Intravenous meropenem is routinely used in Australia: outcomes appear to be good and meropenem is currently being tested with ceftazidime in a Thai clinical trial (ATOM).
There are theoretical reasons for believing that mortality might be lower in patients treated with imipenem: first, there is lessendotoxin released by dying bacteria during imimipenem treatment, and the minimum inhibitory concentration for imipenem is lower than for ceftazidime. However, no clinically relevant difference was found in mortality between imipenem and ceftazidime treatment. The MIC of meropenem is higher for B. pseudomallei than for many other organisms, and patients being haemofiltered will need more frequent or higher doses.
Moxifloxacin, cefepime, tigecycline and ertapenem do not appear to be effective in vitro. Piperacillin-sulbactam,doripenem and biapenem appear to be effective in vitro, but there is no clinical experience on which to recommend their use.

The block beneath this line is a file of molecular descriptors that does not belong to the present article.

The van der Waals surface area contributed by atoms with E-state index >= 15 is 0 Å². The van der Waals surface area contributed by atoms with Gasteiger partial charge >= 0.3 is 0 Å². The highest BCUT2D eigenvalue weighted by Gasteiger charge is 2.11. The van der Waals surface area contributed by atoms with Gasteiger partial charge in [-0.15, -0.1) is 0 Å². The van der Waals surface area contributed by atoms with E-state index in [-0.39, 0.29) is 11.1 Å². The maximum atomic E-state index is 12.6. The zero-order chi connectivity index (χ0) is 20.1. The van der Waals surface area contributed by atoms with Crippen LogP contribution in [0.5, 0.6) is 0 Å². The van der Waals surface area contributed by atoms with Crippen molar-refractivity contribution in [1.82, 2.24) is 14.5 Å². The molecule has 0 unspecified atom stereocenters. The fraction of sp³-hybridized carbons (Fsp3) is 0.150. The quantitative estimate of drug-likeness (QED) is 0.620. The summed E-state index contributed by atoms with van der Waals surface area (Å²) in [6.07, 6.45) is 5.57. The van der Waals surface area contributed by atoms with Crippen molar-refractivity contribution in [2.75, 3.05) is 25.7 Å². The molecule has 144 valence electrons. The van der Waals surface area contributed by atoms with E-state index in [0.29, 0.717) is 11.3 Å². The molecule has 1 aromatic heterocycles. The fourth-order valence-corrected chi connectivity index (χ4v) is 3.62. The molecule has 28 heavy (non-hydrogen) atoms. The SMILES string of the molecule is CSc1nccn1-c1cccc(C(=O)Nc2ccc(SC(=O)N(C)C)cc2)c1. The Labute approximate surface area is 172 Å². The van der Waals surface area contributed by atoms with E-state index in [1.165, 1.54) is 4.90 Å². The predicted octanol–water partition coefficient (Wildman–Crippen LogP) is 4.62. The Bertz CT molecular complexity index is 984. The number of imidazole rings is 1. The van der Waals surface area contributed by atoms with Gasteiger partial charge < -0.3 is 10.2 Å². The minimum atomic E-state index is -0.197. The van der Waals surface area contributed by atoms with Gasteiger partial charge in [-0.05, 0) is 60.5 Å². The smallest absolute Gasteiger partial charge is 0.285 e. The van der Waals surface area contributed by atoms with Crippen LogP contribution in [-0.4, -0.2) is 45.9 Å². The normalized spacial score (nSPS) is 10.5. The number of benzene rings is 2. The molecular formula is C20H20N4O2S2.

Adjunctive treatment with GCSF or co-trimoxazole were not associated with decreased fatality rates in trials in Thailand.
Following the treatment of the acute disease, it is recommended that eradication (or maintenance) treatment with co-trimoxazoleand doxycycline be used for 12 to 20 weeks to reduce the rate of recurrence. Chloramphenicol is no longer routinely recommended for this purpose. Co-amoxiclav is an alternative for those patients who are unable to take co-trimoxazole anddoxycycline (e.g., pregnant women and children under the age of 12), but is not as effective. Single agent treatment with afluoroquinolone (e.g., ciprofloxacin) or doxycycline for the oral maintenance phase is ineffective.
In Australia, co-trimoxazole is used on its own for eradication therapy, with relapse rates that are lower than those seen in Thailand; there is also in vitro evidence to suggest that co-trimoxazole and doxycycline are antagonistic, and that co-trimoxazole on its own may be preferable. A randomised controlled trial (MERTH) to compare this with the current standard of co-trimoxazole and doxycycline started in 2006 and is due for completion in 2008. Studies reinforce the need for adequate follow up and good adherence to the eradication phase of therapy. Dosing for co-trimoxazole is based on weight: (<40 kg: 160/800 mg every 12 hours; 40–60kg: 240/1200 mg every 12 hours, >60 kg: 320/1600 mg every 12 hours).